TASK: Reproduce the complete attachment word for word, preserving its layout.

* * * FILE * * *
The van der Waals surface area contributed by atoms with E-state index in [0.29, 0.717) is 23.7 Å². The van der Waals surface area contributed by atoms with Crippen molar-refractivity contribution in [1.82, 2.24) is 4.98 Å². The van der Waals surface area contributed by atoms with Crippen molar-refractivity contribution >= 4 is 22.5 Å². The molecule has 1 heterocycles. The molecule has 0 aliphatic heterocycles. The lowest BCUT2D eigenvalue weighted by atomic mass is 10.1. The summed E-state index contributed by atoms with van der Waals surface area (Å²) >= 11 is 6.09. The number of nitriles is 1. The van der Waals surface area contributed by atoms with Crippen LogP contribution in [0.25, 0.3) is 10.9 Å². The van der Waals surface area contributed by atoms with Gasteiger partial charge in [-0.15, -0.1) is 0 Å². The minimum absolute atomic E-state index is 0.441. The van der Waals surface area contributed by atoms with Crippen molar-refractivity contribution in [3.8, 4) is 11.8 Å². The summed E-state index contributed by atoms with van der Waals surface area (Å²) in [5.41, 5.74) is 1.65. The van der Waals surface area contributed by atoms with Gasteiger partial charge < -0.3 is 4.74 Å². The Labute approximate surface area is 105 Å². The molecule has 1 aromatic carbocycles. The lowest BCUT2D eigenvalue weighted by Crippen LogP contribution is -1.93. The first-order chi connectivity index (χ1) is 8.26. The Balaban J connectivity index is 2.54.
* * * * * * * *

The van der Waals surface area contributed by atoms with E-state index in [0.29, 0.717) is 23.7 Å². The van der Waals surface area contributed by atoms with Crippen molar-refractivity contribution in [1.82, 2.24) is 4.98 Å². The van der Waals surface area contributed by atoms with Crippen molar-refractivity contribution >= 4 is 22.5 Å². The molecule has 1 heterocycles. The molecule has 0 aliphatic heterocycles. The lowest BCUT2D eigenvalue weighted by atomic mass is 10.1. The summed E-state index contributed by atoms with van der Waals surface area (Å²) >= 11 is 6.09. The number of nitriles is 1. The van der Waals surface area contributed by atoms with Crippen LogP contribution in [0.25, 0.3) is 10.9 Å². The van der Waals surface area contributed by atoms with Gasteiger partial charge in [-0.15, -0.1) is 0 Å². The minimum absolute atomic E-state index is 0.441. The van der Waals surface area contributed by atoms with Crippen molar-refractivity contribution in [3.8, 4) is 11.8 Å². The summed E-state index contributed by atoms with van der Waals surface area (Å²) in [5.41, 5.74) is 1.65. The van der Waals surface area contributed by atoms with Gasteiger partial charge < -0.3 is 4.74 Å². The Labute approximate surface area is 105 Å². The molecule has 1 aromatic carbocycles. The lowest BCUT2D eigenvalue weighted by Crippen LogP contribution is -1.93. The first-order chi connectivity index (χ1) is 8.26. The Balaban J connectivity index is 2.54.